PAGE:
TITLE

Immunotherapeutic Strategies for Prevention and Treatment of Alzheimer's Disease

AUTHOR(S)
Solomon, Beka
PUB. DATE
November 2001
SOURCE
DNA & Cell Biology;Nov2001, Vol. 20 Issue 11, p697
SOURCE TYPE
Academic Journal
DOC. TYPE
Article
ABSTRACT
Pathologic examination in Alzheimer's disease (AD) shows a significant correlation between �-amyloid peptide (A�P) deposition and the clinical severity of dementia. Formation of �-amyloid (A�) is a complex kinetic and thermodynamic process, dependent on peptide�peptide interactions that may be modulated by other proteins. We found that site-directed antibodies toward peptide EFRH sequences 3�6 of the N-terminal region of A�P suppress in vitro formation of A� and dissolve already-formed fibrillar amyloid. These so-called chaperone-like properties of monoclonal antibodies led to the development of a new immunologic approach to AD treatment. The immunization procedure, based on phages displaying the EFRH epitope as antigen, induced anti-A�P antibodies that recognized the whole A�P and exhibited antiaggregating properties similar to those of antibodies obtained by injection of A� fibrils. Production and performance of anti-�-amyloid antibodies in the transgenic mouse model of AD showed that these antibodies may be delivered from the periphery to the central nervous system, preventing the formation of A� and dissolving already-present aggregates. Moreover, immunization with A� protected transgenic mice from the learning and age-related memory deficits that occur in AD. These data support the hypotheses that A� plays a central role in AD and that site-directed antibodies that modulate A� conformation may provide immunotherapy of the disease.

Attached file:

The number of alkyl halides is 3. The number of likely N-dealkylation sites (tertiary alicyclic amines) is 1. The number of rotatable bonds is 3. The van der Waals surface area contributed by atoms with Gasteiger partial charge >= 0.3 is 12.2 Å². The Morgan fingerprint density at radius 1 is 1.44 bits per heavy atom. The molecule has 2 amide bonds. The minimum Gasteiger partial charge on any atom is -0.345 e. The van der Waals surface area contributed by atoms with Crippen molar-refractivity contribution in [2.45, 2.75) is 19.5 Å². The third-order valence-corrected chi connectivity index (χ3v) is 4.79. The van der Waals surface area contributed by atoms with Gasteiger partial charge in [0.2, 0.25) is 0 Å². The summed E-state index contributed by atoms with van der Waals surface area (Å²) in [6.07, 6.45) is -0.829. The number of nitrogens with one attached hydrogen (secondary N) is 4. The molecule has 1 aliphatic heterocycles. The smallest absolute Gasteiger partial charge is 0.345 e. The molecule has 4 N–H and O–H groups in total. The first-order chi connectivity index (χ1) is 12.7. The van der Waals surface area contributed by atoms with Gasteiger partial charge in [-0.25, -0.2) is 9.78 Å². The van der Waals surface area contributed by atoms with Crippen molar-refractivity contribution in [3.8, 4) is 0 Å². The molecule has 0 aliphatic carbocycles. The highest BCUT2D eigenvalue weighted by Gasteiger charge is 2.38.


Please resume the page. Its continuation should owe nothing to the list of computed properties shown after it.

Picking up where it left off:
ACCESSION #
5849366

 

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